Be driven


A chauffeur who knows the city’s back streets and history, can answer questions and advise on a table is an invaluable resource when you’re in town for business, especially if they have an alternative route to the airport. Having a driver (and perhaps a small entourage) also sets a certain tone. Meanwhile, visitors often get their first taste of a new city from their taxi ride from the airport. Wouldn’t a few words of another language, some help with luggage, a smooth ride and a clean car send a better signal?

dial it down 
Get the light right


LEDs might be energy efficient but they’re far from a fix for the scourge of bad lighting. Overlighting a space is the fastest way to make everyone in it feel uncomfortable and look bad. Opt instead for dim, flattering, low-wattage alternatives and lamps with shades – perhaps a Hase TL reading light from Kalmar Werkstätten or a floor lamp by Paavo Tynell. The mood should evoke intimacy, not an interrogation.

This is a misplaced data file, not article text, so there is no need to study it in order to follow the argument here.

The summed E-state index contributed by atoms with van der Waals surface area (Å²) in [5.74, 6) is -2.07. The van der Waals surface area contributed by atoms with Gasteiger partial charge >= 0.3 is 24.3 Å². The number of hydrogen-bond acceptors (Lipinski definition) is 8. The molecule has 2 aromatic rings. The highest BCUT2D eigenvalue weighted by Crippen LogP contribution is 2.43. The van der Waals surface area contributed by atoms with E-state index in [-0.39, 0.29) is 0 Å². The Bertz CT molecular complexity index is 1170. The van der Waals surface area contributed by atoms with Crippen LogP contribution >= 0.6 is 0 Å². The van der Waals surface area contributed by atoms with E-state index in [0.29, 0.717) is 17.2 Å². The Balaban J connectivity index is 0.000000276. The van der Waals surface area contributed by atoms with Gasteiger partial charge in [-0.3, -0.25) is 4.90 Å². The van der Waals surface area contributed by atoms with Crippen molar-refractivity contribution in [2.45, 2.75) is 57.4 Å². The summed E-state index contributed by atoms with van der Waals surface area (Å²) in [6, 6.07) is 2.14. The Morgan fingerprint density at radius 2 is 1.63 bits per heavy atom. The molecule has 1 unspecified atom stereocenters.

dine and wine
Set the table for success...


Start with some reassuringly weighty flatware, such as the Kay Bojesen Grand Prix collection, anything from Portuguese firm Cutipol or Japanese brand Sunao. Opt for linen napkins, elegant white plates from Astier de Villatte or something functional from Norwegian firm Figgjo. Add a Reiko Kaneko vase with fresh blooms as the centrepiece and brassy Skultuna candle holders to cast a warm glow. 

friends with benefits 
...and seat people well

Thoughtful place setting can work wonders. It shows that you have considered who might enjoy an evening next to who. Will that writer enjoy a conversation with your editor friend and might saucy Sally hit it off with randy Ralph? Let’s see. If things head south, you can always readjust with a quick seating change. Otherwise, sit back and survey the people who you have brought together.

curiosity pays off
Ask questions